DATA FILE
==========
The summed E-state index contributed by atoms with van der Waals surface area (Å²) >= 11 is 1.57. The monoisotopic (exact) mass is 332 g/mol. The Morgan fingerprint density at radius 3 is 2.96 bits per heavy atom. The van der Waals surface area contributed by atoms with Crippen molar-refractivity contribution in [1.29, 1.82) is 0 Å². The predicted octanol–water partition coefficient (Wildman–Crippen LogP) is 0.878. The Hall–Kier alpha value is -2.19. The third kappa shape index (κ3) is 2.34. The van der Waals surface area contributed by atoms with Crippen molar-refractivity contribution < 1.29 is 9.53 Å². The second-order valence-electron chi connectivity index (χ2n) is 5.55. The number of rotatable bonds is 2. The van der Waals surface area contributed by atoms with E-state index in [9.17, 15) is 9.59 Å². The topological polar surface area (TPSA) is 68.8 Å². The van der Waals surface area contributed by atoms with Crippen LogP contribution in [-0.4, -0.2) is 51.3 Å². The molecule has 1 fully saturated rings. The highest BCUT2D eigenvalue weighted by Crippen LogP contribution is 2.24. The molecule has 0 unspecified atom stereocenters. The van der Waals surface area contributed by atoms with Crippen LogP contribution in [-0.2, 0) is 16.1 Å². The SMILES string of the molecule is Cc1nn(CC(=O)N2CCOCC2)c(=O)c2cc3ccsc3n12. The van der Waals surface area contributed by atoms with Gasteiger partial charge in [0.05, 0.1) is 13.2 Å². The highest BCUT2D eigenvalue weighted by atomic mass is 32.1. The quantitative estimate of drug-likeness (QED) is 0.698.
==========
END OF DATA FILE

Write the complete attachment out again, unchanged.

The summed E-state index contributed by atoms with van der Waals surface area (Å²) >= 11 is 1.57. The monoisotopic (exact) mass is 332 g/mol. The Morgan fingerprint density at radius 3 is 2.96 bits per heavy atom. The van der Waals surface area contributed by atoms with Crippen molar-refractivity contribution in [1.29, 1.82) is 0 Å². The predicted octanol–water partition coefficient (Wildman–Crippen LogP) is 0.878. The Hall–Kier alpha value is -2.19. The third kappa shape index (κ3) is 2.34. The van der Waals surface area contributed by atoms with Crippen molar-refractivity contribution < 1.29 is 9.53 Å². The second-order valence-electron chi connectivity index (χ2n) is 5.55. The number of rotatable bonds is 2. The van der Waals surface area contributed by atoms with E-state index in [9.17, 15) is 9.59 Å². The topological polar surface area (TPSA) is 68.8 Å². The van der Waals surface area contributed by atoms with Crippen LogP contribution in [-0.4, -0.2) is 51.3 Å². The molecule has 1 fully saturated rings. The highest BCUT2D eigenvalue weighted by Crippen LogP contribution is 2.24. The molecule has 0 unspecified atom stereocenters. The van der Waals surface area contributed by atoms with Crippen LogP contribution in [-0.2, 0) is 16.1 Å². The SMILES string of the molecule is Cc1nn(CC(=O)N2CCOCC2)c(=O)c2cc3ccsc3n12. The van der Waals surface area contributed by atoms with Gasteiger partial charge in [0.05, 0.1) is 13.2 Å². The highest BCUT2D eigenvalue weighted by atomic mass is 32.1. The quantitative estimate of drug-likeness (QED) is 0.698.